Mystery of the South Lismore Duck Pond ‘monster’

The Duck Pond at South Lismore. (Darren Coyne)

It may not be as glamorous as the Loch Ness monster but South Lismore locals reckon they have their own  mysterious ‘monster’ living in the Duck Pond.

A number of witnesses have reported seeing what they believe to be a juvenile bull shark swimming about in the relatively shallow pond at the western end of the reserve.

The Duck Pond is not connected to nearby Leycester Creek, so if the reports prove accurate, the shark would either have found itself stuck in the pond following the flood last year, or been placed there by a cheeky fisher person.

A juvenile bull shark caught near the Lismore Rowing Club last week. (Scott Bendall, Facebook)

Noreen Colley, owner of the Duck Pond cafe in Union Street, said she was beside the pond last week when she noticed a wake in the water.

A short time later there was a commotion and a number of ibis took off, however Noreen maintains there was one less ibis than before.

‘I saw what appeared to be a fin gliding through the water and the shark looked to be about four foot long,’ she told Echonetdaily.

‘We watched it for quite some time.’

The sighting was confirmed by her grandson Riley.

During a subsequent search in the area, this reporter and others also spotted ‘something’ making a wake as it moved about the shallow waters.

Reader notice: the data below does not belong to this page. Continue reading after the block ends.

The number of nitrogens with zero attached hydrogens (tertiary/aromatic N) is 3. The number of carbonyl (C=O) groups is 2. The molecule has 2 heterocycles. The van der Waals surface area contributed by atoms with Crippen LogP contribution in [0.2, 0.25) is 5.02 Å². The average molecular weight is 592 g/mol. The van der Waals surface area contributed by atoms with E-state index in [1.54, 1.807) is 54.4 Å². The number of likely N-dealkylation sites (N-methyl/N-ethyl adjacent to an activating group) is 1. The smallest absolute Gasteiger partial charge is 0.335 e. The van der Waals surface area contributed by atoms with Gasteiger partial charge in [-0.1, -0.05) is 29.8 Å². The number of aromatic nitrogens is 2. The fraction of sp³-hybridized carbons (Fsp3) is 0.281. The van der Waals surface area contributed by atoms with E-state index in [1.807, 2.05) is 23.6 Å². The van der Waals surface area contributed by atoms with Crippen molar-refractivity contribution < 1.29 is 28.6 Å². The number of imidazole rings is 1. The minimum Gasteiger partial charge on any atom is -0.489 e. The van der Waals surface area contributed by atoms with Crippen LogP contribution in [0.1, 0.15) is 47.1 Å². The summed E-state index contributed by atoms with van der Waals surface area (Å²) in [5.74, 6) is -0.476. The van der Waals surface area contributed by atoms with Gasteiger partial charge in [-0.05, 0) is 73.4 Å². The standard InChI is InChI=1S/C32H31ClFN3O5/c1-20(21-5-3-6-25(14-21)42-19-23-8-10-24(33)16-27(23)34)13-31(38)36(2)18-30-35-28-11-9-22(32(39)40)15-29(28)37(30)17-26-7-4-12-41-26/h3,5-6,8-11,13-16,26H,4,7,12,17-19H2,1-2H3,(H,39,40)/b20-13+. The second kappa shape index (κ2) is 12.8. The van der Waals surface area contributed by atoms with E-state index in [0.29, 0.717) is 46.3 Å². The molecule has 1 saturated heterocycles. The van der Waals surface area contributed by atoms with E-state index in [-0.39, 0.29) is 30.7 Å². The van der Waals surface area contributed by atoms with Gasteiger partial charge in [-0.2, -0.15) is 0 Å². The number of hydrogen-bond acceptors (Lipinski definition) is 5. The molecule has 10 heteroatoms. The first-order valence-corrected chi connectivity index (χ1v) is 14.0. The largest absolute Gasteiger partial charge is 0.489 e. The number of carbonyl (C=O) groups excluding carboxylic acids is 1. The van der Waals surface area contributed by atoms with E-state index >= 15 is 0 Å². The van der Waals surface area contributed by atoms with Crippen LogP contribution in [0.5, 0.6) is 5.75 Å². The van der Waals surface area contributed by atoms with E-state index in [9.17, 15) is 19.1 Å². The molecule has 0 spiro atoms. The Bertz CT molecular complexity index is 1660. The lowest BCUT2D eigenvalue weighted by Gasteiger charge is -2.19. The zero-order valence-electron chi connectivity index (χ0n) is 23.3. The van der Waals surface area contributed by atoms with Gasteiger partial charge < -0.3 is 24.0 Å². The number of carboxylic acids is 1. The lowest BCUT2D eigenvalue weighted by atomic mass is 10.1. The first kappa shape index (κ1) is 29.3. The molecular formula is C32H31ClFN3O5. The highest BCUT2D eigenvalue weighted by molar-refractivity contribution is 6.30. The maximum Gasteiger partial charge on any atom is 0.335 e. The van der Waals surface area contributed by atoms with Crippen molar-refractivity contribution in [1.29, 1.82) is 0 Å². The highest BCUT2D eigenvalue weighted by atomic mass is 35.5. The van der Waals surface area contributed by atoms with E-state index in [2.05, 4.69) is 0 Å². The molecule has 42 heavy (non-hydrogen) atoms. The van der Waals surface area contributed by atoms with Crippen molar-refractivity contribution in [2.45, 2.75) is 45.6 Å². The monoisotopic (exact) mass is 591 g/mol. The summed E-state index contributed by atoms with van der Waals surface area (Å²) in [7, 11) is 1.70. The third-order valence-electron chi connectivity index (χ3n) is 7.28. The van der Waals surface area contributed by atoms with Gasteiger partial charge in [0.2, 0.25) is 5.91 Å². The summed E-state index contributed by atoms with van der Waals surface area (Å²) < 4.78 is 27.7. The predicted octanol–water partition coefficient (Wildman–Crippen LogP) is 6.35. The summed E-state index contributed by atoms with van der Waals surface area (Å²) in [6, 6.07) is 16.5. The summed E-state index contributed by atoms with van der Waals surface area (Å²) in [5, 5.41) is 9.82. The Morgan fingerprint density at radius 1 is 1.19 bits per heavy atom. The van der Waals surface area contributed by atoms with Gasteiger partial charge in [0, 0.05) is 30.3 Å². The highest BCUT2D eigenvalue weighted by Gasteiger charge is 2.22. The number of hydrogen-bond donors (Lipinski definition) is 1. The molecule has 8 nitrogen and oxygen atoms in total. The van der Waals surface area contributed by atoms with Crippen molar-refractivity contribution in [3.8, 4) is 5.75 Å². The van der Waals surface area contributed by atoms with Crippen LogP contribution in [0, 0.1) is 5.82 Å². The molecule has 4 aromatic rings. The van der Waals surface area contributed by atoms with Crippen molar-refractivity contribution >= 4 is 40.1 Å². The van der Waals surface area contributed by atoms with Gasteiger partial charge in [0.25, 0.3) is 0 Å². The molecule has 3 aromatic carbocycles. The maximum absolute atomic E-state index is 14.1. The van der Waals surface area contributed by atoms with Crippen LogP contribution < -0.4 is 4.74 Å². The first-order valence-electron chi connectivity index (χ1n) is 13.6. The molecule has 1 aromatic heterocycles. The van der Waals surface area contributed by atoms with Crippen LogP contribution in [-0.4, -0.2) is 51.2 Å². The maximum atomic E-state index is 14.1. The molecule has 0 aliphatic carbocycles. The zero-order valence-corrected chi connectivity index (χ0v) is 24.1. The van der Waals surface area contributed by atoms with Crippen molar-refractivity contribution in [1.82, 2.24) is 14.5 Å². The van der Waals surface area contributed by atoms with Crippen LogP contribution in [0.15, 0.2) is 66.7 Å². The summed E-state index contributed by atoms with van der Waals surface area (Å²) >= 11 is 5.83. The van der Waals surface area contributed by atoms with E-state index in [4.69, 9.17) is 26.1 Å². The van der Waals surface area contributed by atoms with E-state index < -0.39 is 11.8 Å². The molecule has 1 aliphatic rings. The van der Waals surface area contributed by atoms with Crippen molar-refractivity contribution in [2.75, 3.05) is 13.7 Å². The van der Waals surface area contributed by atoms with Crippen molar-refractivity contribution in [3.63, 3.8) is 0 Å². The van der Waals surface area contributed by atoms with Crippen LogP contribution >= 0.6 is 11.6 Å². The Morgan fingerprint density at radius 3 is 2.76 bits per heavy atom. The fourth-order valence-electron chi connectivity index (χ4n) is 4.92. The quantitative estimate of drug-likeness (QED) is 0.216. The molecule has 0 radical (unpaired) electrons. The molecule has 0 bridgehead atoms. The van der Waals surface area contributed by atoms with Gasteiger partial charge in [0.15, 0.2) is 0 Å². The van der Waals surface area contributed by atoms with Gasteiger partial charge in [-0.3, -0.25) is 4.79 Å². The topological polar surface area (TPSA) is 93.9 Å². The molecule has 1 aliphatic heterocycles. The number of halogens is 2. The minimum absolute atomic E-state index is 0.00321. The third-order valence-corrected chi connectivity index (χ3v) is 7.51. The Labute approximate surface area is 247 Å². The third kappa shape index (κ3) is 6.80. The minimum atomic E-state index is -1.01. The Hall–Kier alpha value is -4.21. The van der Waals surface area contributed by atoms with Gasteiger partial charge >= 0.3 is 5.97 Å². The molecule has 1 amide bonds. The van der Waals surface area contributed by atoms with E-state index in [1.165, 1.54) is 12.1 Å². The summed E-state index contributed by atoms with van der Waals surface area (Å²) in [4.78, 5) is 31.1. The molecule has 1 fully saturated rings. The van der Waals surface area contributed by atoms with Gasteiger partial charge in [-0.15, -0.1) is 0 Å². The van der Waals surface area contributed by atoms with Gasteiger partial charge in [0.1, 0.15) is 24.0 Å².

Overgrown vegetation alongside the pond made a closer inspection impractical however the three intrepid ‘shark hunters’ were sure they spotted what appeared to be the wake of a ‘something’ as it moved about in the shallow water.

South Lismore Duck Pond Landcare secretary Mark Bailey said National Parks and Wildlife Service would be notified to find the best course of action if indeed it was a bull shark.

‘The Duck Pond reserve is a popular area for people to visit and while the pond is not somewhere people swim, it’s not unusual for people’s dogs to go for a paddle,’ he said.

‘The last thing we want is for someone’s pooch to get munched by a bull shark’.

Bull sharks, of course, are quite common in the Wilson River and Leycester Creek, which runs alongside the Duck Pond reserve.

Females enter the river system to give birth, and can easily adapt to the brackish water.

Last week a juvenile bull shark was caught near the Lismore Rowing Club, and after a quick photograph, was released back into the river.

Mature-sized bull sharks have also been spotted from the bridge connecting the Lismore CBD to North and South Lismore.

And while there are a handful of freshwater shark species, the bull shark is unique in that it can survive in both salt and freshwater because of a process known as Osmoregulation.

Osmoregulation is the ability of an organism to maintain a constant concentration of water in its body even when its outside environment would normally cause it to lose or gain water. Freshwater and saltwater fish both osmoregulate.

Bull sharks can adapt their osmoregulatory processes to survive in a broad range of water salinities, from the salt water of the ocean to the fresh water of a lake.





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